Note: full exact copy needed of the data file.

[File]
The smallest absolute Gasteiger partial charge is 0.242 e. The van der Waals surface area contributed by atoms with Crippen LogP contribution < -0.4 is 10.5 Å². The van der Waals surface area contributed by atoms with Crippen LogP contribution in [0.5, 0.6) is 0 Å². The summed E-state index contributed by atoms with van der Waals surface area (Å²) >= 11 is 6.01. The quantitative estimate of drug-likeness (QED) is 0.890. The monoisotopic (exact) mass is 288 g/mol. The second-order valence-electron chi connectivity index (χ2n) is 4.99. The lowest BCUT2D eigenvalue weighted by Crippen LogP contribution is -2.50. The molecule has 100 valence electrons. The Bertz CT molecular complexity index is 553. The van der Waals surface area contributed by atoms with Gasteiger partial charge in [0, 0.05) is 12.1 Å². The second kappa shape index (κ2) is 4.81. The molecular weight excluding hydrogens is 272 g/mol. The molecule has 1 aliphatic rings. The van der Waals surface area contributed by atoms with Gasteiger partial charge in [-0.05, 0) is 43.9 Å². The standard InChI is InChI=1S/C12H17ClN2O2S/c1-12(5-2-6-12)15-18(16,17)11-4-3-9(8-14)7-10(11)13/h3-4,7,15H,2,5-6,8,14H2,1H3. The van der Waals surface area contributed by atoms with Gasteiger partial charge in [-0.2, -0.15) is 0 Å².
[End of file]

The smallest absolute Gasteiger partial charge is 0.242 e. The van der Waals surface area contributed by atoms with Crippen LogP contribution < -0.4 is 10.5 Å². The van der Waals surface area contributed by atoms with Crippen LogP contribution in [0.5, 0.6) is 0 Å². The summed E-state index contributed by atoms with van der Waals surface area (Å²) >= 11 is 6.01. The quantitative estimate of drug-likeness (QED) is 0.890. The monoisotopic (exact) mass is 288 g/mol. The second-order valence-electron chi connectivity index (χ2n) is 4.99. The lowest BCUT2D eigenvalue weighted by Crippen LogP contribution is -2.50. The molecule has 100 valence electrons. The Bertz CT molecular complexity index is 553. The van der Waals surface area contributed by atoms with Gasteiger partial charge in [0, 0.05) is 12.1 Å². The second kappa shape index (κ2) is 4.81. The molecular weight excluding hydrogens is 272 g/mol. The molecule has 1 aliphatic rings. The van der Waals surface area contributed by atoms with Gasteiger partial charge in [-0.05, 0) is 43.9 Å². The standard InChI is InChI=1S/C12H17ClN2O2S/c1-12(5-2-6-12)15-18(16,17)11-4-3-9(8-14)7-10(11)13/h3-4,7,15H,2,5-6,8,14H2,1H3. The van der Waals surface area contributed by atoms with Gasteiger partial charge in [-0.2, -0.15) is 0 Å².